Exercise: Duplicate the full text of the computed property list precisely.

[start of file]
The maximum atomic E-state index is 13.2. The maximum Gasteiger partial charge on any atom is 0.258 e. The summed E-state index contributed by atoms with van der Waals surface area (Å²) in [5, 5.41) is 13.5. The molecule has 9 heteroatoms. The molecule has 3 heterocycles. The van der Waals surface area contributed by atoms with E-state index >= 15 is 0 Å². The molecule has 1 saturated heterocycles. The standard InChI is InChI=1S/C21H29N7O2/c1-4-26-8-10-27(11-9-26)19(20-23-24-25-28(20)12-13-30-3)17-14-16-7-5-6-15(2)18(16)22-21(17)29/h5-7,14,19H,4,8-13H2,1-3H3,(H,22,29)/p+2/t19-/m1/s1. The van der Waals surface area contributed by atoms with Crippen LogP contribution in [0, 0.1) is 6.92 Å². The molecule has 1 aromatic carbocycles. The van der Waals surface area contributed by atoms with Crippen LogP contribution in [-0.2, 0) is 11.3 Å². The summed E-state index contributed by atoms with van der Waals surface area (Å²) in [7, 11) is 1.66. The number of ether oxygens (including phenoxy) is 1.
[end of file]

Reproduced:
The maximum atomic E-state index is 13.2. The maximum Gasteiger partial charge on any atom is 0.258 e. The summed E-state index contributed by atoms with van der Waals surface area (Å²) in [5, 5.41) is 13.5. The molecule has 9 heteroatoms. The molecule has 3 heterocycles. The van der Waals surface area contributed by atoms with E-state index >= 15 is 0 Å². The molecule has 1 saturated heterocycles. The standard InChI is InChI=1S/C21H29N7O2/c1-4-26-8-10-27(11-9-26)19(20-23-24-25-28(20)12-13-30-3)17-14-16-7-5-6-15(2)18(16)22-21(17)29/h5-7,14,19H,4,8-13H2,1-3H3,(H,22,29)/p+2/t19-/m1/s1. The van der Waals surface area contributed by atoms with Crippen LogP contribution in [0, 0.1) is 6.92 Å². The molecule has 1 aromatic carbocycles. The van der Waals surface area contributed by atoms with Crippen LogP contribution in [-0.2, 0) is 11.3 Å². The summed E-state index contributed by atoms with van der Waals surface area (Å²) in [7, 11) is 1.66. The number of ether oxygens (including phenoxy) is 1.